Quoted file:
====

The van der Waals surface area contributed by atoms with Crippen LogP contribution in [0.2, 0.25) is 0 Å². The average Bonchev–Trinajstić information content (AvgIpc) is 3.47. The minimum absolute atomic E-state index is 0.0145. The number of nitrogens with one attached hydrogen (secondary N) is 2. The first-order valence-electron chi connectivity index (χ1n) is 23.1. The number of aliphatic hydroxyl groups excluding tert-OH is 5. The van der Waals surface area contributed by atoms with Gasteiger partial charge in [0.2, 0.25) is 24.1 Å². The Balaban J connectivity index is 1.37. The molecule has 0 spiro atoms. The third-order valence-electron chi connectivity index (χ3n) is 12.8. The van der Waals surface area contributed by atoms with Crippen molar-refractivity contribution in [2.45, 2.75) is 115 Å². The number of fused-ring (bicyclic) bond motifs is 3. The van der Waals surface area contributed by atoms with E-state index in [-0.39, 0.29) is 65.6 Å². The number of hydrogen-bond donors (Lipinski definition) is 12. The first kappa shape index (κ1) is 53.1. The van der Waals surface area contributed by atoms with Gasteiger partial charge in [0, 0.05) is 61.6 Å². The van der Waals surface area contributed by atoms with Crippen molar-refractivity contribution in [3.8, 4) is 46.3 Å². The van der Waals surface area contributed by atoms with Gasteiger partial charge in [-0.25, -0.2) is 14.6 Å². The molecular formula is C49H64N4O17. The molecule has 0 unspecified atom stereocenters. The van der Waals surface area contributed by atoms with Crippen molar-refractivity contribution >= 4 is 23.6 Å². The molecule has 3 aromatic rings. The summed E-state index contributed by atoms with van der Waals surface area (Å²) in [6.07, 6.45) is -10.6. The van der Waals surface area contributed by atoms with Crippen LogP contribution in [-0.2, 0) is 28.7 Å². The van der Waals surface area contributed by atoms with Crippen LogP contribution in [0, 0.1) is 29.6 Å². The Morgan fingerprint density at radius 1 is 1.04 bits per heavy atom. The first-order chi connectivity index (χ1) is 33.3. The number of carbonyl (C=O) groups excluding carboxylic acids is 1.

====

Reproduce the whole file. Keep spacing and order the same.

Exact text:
The van der Waals surface area contributed by atoms with Crippen LogP contribution in [0.2, 0.25) is 0 Å². The average Bonchev–Trinajstić information content (AvgIpc) is 3.47. The minimum absolute atomic E-state index is 0.0145. The number of nitrogens with one attached hydrogen (secondary N) is 2. The first-order valence-electron chi connectivity index (χ1n) is 23.1. The number of aliphatic hydroxyl groups excluding tert-OH is 5. The van der Waals surface area contributed by atoms with Gasteiger partial charge in [0.2, 0.25) is 24.1 Å². The Balaban J connectivity index is 1.37. The molecule has 0 spiro atoms. The third-order valence-electron chi connectivity index (χ3n) is 12.8. The van der Waals surface area contributed by atoms with Crippen molar-refractivity contribution in [2.45, 2.75) is 115 Å². The number of fused-ring (bicyclic) bond motifs is 3. The van der Waals surface area contributed by atoms with E-state index in [-0.39, 0.29) is 65.6 Å². The number of hydrogen-bond donors (Lipinski definition) is 12. The first kappa shape index (κ1) is 53.1. The van der Waals surface area contributed by atoms with Gasteiger partial charge in [0, 0.05) is 61.6 Å². The van der Waals surface area contributed by atoms with Crippen molar-refractivity contribution in [3.8, 4) is 46.3 Å². The van der Waals surface area contributed by atoms with Gasteiger partial charge in [-0.25, -0.2) is 14.6 Å². The molecular formula is C49H64N4O17. The molecule has 0 unspecified atom stereocenters. The van der Waals surface area contributed by atoms with Crippen molar-refractivity contribution >= 4 is 23.6 Å². The molecule has 3 aromatic rings. The summed E-state index contributed by atoms with van der Waals surface area (Å²) in [6.07, 6.45) is -10.6. The van der Waals surface area contributed by atoms with Crippen LogP contribution in [-0.2, 0) is 28.7 Å². The van der Waals surface area contributed by atoms with Crippen LogP contribution in [0, 0.1) is 29.6 Å². The Morgan fingerprint density at radius 1 is 1.04 bits per heavy atom. The first-order chi connectivity index (χ1) is 33.3. The number of carbonyl (C=O) groups excluding carboxylic acids is 1.